It was not error to deny the motion for new trial.
See Jackson v. Jackson, 206 Ga. 470
(57 S. E. 2d (102), and Jackson. v. Jackson, 209 Ga. 85
(70 S. E. 2d 592), for the former decisions in this case. On the first appearance of the case here, it was held that the evidence was not sufficient to support the verdict for the plaintiffs. On its second appearance, it was held that there was no substantial difference in the evidence adduced upon the second trial, and that "the previous decision has become the law of the case." The parties entered into a stipulation in the trial court that the cause should be tried the third time by the judge without the intervention of a jury, and the sole issue submitted to the trial judge was the same as that on the former trials.
At the conclusion of the evidence for the plaintiffs, the trial judge entered a written order in which it was stated that the law of the case, based upon the rulings of this court, supra, demanded a finding in favor of the defendants on the sole issue submitted. The trial judge in his order finding for the defendants stated in part: "In support of their contentions that there is additional and substantial evidence in the present record sufficient to disprove any gift inter vivos, plaintiffs so earnestly urge certain points that I will briefly state them and then set forth my views thereon as follows:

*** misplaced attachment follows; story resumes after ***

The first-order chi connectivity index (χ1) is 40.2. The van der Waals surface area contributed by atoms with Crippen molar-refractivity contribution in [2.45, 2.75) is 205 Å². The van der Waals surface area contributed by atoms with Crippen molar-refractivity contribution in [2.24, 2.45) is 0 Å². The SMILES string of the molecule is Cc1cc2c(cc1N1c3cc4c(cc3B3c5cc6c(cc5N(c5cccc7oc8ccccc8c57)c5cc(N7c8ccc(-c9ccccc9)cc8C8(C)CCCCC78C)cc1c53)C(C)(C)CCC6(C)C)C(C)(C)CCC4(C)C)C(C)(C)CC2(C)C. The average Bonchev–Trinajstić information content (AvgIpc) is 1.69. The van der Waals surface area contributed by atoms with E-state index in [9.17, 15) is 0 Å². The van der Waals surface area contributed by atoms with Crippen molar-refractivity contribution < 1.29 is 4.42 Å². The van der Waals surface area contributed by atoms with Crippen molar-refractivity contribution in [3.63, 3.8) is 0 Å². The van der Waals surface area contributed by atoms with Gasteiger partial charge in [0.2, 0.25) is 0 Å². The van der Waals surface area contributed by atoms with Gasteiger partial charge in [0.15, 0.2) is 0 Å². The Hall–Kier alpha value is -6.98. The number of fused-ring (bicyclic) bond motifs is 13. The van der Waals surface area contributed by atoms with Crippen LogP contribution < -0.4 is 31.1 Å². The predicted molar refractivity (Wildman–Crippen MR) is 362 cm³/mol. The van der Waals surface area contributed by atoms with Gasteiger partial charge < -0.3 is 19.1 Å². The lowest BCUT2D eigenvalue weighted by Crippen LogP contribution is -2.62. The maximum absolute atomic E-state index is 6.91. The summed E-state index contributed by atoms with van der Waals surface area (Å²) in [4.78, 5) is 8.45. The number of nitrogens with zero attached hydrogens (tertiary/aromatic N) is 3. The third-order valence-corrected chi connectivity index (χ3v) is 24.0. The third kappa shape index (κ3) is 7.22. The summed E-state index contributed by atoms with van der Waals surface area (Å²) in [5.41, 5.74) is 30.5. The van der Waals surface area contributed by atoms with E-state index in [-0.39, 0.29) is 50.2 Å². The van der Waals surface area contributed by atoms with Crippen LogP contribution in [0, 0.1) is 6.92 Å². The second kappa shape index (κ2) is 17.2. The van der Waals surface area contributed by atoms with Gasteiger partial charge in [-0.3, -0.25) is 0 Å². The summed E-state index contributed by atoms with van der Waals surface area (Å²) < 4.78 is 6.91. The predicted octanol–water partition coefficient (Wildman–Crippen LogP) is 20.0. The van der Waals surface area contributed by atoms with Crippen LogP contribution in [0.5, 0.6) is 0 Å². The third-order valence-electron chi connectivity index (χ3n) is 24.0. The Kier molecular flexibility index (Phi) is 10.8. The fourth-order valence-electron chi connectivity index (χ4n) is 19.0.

"(1) That the testimony of Mary Ella Kendrick, the alleged donee, and a defendant in this case, now discloses for the first time that she was not with Sam Jackson, the alleged donor, when the money was deposited in her name. Though some of her testimony upon the former trials, and that of Nettie Bennett Archer, assistant cashier of the Citizens Trust Company of Atlanta, upon all trials, is that Mary Ella Kendrick was present when the deposit was made, the records of the former trial contain explicit statements by Mary Ella Kendrick that she did not accompany him. One such statement is as follows: 'I never went to Atlanta with Sam to a bank there, I never met Sam there. He told me that he had put money in a bank there in my name but I wasn't there.' This is identical with a statement appearing in the record of the first trial and is not a statement impeaching a party's own witness but is an admission by an opposite party. Furthermore, this appears to be immaterial under the decision of the Supreme Court.